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Making shops exciting again: Lessons from the Nordics (part 2)
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Making shops exciting again: Lessons from the Nordics (part 2)

刊登 20.11.2018
Grigor Grigorov

In this three-part blog series, Grigor highlights three aspects that help make contemporary Nordic stores exciting places to visit: 1) Product and presentation 2) Dwell time 3) Convenience. Here’s the 2nd installment.

2. Dwell time

The concept of dwell time is simple: give a place social value, make it attractive for people to be in and it will become commercially successful as well. Several of the sites we visited have been conceived as destinations in their own right with high-quality retail acting as a back-drop to what is an intriguing or unusual place.

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Giving space back

Emporia is located in the newly developed Hyllie area in the city of Malmö in Sweden. Alongside 200 shops, it claims to have replenished the land it was built on – in the form of a 27,000m2 rooftop park located above 3 floors of retail. This is freely accessible public place with several differently landscaped areas, all offering views of the surrounding mixed-use development and green landscapes beyond.

The owners describe the park as having “no commercial value”, but they do believe it will help turn Emporia into a major local destination, bringing both locals and people from as far as Copenhagen into the centre, which will in turn increase sales and revenue. The space has already hosted a series of events, including an ice rink during winter, a car exhibition and even a “human cannonball” being shot from a cannon over a void in the roof!

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On the sunny day we visited, the park felt generously spacious, with no direct reminder it was linked to a commercial development below. It is this kind of civic gesture that will differentiate the retail destinations from  mere shopping centres in the future.

Serendipity and quirkiness

Mood Stockholm is a boutique mall in the heart of the city. Unlike typical shopping centre development models, this one has no big national anchor tenants. Its focus from the start is F&B, with a selection of international restaurant brands, including Spanish tapas chain Boqueria. The layout revolves around several lightwells, where the signature restaurants are located.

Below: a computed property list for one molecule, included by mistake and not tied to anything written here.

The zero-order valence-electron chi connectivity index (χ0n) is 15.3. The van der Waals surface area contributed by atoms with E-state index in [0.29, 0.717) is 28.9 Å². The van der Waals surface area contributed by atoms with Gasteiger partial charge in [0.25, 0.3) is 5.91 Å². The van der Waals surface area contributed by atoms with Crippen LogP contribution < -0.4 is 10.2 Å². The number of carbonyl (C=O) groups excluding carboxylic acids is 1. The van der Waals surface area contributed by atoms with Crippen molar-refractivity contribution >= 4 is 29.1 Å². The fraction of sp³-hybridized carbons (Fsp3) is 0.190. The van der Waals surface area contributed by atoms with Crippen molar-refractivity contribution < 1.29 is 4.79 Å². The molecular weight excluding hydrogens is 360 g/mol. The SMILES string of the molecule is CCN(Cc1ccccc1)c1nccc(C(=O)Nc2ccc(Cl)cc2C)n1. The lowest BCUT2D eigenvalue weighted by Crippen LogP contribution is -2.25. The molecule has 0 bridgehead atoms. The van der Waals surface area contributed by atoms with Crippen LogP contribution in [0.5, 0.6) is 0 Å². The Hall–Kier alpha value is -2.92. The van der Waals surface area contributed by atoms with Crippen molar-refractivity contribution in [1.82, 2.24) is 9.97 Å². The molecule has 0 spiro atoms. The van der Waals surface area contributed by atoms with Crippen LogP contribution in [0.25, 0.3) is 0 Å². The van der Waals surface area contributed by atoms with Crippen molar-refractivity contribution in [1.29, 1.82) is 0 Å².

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The space is designed as a continuous landscape of shops, restaurants and cafés, and features a large beauty and ‘styling bars’ department. The emphasis is on spending time here rather than selling products. There are plenty of opportunities for pausing, relaxing or meeting in an informal and serendipitous atmosphere. There are plenty of quirky details at every step, such as artworks, interior planting and even rentable meeting and dining rooms in the form of huts on stilts in one of the outdoor seating areas.

These details are not random, but aim at establishing The Mood as a destination within the city, especially amongst the local working population, by offering curated and stylised spaces as an alternative to the usual corporate environments.

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Mood Stockholm

Connect emotionally

Eataly is a an international chain featuring a three-pronged F&B offer of restaurants, shops and a cooking school. The restaurants range from quick-service counters to full-service dining, and the shops sell a range of groceries and homewares. Each of the three components is seen as equally important; knitting them together like this gives the brand a strong identity and helps engage a wider customer group than if it offered only one strand.

Eataly has defined itself as a place of cultural exchange, knowledge sharing and community-building around the theme of authentic Italian food, going far beyond simply selling products. This enables Eataly to engage on a deeper level, developing an ongoing relationship with its customers, a kind of emotional dwelling with brand which continues after they have left the physical store.

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Eataly, Stockholm

If you missed part 1 of Grigor’s ‘Lessons from the Nordics’ series click here to read it. Or click trough to read part 3.